Kenneth's Review of The Hunger Games
The Hunger Games(2012)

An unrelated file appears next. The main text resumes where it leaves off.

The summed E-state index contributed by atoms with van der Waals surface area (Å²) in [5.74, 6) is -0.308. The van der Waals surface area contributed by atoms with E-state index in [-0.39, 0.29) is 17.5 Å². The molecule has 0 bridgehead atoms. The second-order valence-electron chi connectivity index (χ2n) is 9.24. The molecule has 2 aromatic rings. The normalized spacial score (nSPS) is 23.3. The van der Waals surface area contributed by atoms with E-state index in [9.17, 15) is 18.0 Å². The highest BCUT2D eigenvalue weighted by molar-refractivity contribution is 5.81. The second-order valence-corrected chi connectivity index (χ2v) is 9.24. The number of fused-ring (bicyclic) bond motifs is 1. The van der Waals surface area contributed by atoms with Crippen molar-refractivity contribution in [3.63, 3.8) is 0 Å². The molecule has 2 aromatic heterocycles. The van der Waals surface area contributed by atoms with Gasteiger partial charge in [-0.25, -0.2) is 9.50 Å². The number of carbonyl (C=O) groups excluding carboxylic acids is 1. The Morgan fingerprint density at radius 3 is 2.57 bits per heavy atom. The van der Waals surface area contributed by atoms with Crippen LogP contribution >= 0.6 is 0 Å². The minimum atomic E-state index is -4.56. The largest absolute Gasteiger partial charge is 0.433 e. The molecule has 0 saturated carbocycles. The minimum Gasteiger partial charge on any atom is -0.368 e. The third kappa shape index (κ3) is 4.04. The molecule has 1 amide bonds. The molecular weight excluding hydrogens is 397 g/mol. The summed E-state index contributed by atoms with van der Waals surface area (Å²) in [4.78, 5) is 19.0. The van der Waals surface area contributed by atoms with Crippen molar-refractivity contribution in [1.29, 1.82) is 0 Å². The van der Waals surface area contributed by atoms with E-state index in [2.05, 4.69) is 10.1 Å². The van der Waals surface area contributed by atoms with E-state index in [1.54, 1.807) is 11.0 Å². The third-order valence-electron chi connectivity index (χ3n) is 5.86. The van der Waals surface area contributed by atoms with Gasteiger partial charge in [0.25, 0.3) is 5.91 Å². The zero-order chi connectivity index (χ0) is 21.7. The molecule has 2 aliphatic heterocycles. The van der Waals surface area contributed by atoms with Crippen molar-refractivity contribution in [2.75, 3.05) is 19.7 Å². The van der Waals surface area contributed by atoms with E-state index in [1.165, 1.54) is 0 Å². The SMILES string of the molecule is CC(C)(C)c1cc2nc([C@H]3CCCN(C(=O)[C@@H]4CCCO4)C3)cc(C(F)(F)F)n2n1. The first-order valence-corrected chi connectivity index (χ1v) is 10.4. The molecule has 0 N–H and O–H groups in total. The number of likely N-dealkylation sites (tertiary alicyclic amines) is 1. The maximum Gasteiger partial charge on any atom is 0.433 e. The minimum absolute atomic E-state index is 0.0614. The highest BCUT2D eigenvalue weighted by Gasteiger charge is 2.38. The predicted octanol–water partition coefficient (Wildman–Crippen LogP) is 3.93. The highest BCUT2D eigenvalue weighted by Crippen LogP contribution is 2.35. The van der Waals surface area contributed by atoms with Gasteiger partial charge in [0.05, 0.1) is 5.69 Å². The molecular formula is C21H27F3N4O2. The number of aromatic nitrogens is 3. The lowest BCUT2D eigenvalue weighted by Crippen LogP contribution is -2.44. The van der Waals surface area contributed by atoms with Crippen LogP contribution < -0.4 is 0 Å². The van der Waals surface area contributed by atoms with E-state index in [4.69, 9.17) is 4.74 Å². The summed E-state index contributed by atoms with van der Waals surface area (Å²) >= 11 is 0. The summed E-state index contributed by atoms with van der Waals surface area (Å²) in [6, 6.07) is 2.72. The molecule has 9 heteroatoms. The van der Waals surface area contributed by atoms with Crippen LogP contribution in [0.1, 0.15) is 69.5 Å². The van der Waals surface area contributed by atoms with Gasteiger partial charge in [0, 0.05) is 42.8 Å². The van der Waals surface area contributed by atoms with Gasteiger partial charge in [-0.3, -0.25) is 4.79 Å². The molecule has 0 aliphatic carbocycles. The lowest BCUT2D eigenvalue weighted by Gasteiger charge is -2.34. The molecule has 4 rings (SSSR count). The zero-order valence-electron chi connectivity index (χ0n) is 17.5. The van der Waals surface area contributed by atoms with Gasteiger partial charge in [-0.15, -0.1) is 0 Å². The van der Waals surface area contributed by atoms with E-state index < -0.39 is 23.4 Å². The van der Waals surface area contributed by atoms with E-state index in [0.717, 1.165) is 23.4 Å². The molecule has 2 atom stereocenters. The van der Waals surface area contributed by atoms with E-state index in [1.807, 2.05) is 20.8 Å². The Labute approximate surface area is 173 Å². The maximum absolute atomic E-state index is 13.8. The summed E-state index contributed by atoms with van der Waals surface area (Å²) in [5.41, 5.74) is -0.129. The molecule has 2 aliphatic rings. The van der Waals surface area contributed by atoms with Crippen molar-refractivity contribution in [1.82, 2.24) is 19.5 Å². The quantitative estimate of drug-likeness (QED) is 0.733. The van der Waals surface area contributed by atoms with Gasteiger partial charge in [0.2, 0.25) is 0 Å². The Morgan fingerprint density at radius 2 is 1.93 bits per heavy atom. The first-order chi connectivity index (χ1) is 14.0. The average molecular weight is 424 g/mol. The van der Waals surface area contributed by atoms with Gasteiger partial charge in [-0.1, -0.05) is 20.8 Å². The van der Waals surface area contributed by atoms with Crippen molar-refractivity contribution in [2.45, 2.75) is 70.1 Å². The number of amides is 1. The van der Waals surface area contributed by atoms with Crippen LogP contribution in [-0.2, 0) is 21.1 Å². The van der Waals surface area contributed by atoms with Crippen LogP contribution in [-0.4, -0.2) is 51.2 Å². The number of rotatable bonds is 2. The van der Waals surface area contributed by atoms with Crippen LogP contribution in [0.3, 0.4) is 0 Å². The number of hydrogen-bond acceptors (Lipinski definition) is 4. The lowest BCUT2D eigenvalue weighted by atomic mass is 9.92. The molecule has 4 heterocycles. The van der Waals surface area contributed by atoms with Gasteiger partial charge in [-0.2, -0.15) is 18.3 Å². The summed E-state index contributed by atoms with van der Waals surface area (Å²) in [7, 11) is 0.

Hunger Games satisfies without making viewers feel over-fed with nonessential visual and thematic junk. Watching this lean, quick-paced story unfold makes me extremely grateful that director Gary Ross did not go the egotistical route by defying source material for the simple sake of showing that he can do it. (And yes, I am referring to every director responsible for handling a Harry Potter adaption.) There are just enough bells and whistles to tell the story efficiently. It is lightning fast when it needs to be fast. It is brutally emotional when it needs to be emotional. And most refreshingly, unlike many blockbusters I have seen in recent summers, it actually shuts up when it needs to shut up in the end. No new characters teased me in the final scene; no unresolved cliff-hangers were dangled before my eyes for the ake of reminding me that there will be another film, (even though there will be three sequels following this one's success.) The end credits are exactly how end credits should be: a list of talented individuals who crafted the film over black backdrop, without useless CG magic tricks dazzling audiences, ensuring they stay in their seats till the reel completely unspools. There is balance in Hunger Games, and director Ross successfully demonstrates how less is more. Computer generated effects are used only when most needed, such as the grand welcoming ceremony where the "Girl on Fire" is paraded through the Capitol like a futuristic gladiator. Even more notable is the bold decision to NOT show the biggest symbolic motif of the series, the mockingjays, who remain mysteriously absent, save their haunting melodies. We as audiences are thrown into the shocking world of District 12 without an annoying extravaganza to explain, (and ruin,) how Panem is the way it is, or a flashback showing Katniss learning the art of archery from her now-deceased father. Instead, we see just enough of this world from the simple, opening credits, (by the way, opening credits start immediately, not 5 minutes later after an extended killer action sequence, thank goodness.) While the later part of the film, however, does contain some flashbacks which I could have lived without, these scenes are few, and do not detract as badly as they could have. As with the story, the technical style is refreshing because of what I DIDN'T see. There were none of the expected sweeping shots, no rotating cameras zooming in and out at every possible angle at characters' glassy pupils. Gary Ross went the opposite route by quickening the pace with short, choppy cuts, (some parts seem almost like a fast-paced slide projector.) This method complements the decrepit feeling of wear-and-tear within District 12. Katniss Everdeen is a memorable, courageous character who is as much a symbol of hope to feminism as she is to the fictitious world of Panem. For the first time in recent memory, a mainstream blockbuster film has delivered a female protagonist who audiences perceive as a realistic hero first, and a female second; most action films present the opposite: women are women before they become narrative entities, (if even that, sadly.) Katniss goes through rough treatment through the course of the two-hour film. She gets hurt. She strives to succeed. She learns through experience. And it is refreshing to see the male character lean on her, (both figuratively and literally,) for support. Women are much more adaptable, stronger-willed, and more intelligent than one would expect in the army of Spidermans, Iron Mans, and super-hams that bombard us each summer. The violence is surprisingly limited for a film whose premise is about a competition where kids kill other kids. When slaughter does occur, however, it is how all violence should be depicted: grotty, painful, awful, irreversible, and nothing to be celebrated. The incessant laughter and carefree attitudes of the watchful high-fashion world of the rich, ruling class at the Capital accentuate the horrid nature of violence. A purple-haired Stanley Tucci nails his bizarre scenes. In some ways, the film eclipses the novel in quality. One example is Katniss' internal, first-person musings, which are theatrically replaced with more-tangible monologues of President Snow stubbornly expressing his ideology of societal control. The few complaints I had with this film were also complains I had with the original, source material; the most notable of these including laughably convenient escapes for our heroine involving well-placed beehives and excellently-timed falling parachutes. In addition, the soundtrack should have soared more than it did, and the ending song was downright unmemorable when it should have been the resounding drumbeat solidifying the film's powerful message.